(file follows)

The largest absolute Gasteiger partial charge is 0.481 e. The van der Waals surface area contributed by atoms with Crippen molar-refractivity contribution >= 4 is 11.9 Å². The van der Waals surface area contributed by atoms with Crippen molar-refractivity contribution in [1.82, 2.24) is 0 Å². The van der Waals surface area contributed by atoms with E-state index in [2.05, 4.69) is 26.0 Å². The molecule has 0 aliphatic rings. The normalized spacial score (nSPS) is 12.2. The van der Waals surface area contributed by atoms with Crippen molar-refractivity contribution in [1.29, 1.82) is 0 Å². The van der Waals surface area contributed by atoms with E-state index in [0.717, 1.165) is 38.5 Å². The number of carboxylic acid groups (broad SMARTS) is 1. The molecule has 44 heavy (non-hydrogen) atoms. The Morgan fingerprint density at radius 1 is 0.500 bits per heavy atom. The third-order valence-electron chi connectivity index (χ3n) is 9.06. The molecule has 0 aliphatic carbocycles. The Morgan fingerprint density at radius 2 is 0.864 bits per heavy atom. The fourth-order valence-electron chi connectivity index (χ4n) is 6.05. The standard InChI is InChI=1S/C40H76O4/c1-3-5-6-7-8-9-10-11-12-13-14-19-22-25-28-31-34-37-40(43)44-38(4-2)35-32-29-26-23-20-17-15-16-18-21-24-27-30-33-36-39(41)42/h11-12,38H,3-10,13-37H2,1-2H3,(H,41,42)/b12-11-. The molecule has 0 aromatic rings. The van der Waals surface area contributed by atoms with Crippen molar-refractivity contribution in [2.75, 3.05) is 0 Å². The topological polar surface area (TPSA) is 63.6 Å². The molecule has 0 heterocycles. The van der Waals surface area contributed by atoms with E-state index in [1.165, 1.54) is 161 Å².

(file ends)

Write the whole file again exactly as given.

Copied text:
The largest absolute Gasteiger partial charge is 0.481 e. The van der Waals surface area contributed by atoms with Crippen molar-refractivity contribution >= 4 is 11.9 Å². The van der Waals surface area contributed by atoms with Crippen molar-refractivity contribution in [1.82, 2.24) is 0 Å². The van der Waals surface area contributed by atoms with E-state index in [2.05, 4.69) is 26.0 Å². The molecule has 0 aliphatic rings. The normalized spacial score (nSPS) is 12.2. The van der Waals surface area contributed by atoms with Crippen molar-refractivity contribution in [1.29, 1.82) is 0 Å². The van der Waals surface area contributed by atoms with E-state index in [0.717, 1.165) is 38.5 Å². The number of carboxylic acid groups (broad SMARTS) is 1. The molecule has 44 heavy (non-hydrogen) atoms. The Morgan fingerprint density at radius 1 is 0.500 bits per heavy atom. The third-order valence-electron chi connectivity index (χ3n) is 9.06. The molecule has 0 aliphatic carbocycles. The Morgan fingerprint density at radius 2 is 0.864 bits per heavy atom. The fourth-order valence-electron chi connectivity index (χ4n) is 6.05. The standard InChI is InChI=1S/C40H76O4/c1-3-5-6-7-8-9-10-11-12-13-14-19-22-25-28-31-34-37-40(43)44-38(4-2)35-32-29-26-23-20-17-15-16-18-21-24-27-30-33-36-39(41)42/h11-12,38H,3-10,13-37H2,1-2H3,(H,41,42)/b12-11-. The molecule has 0 aromatic rings. The van der Waals surface area contributed by atoms with Crippen molar-refractivity contribution in [2.75, 3.05) is 0 Å². The topological polar surface area (TPSA) is 63.6 Å². The molecule has 0 heterocycles. The van der Waals surface area contributed by atoms with E-state index in [1.165, 1.54) is 161 Å².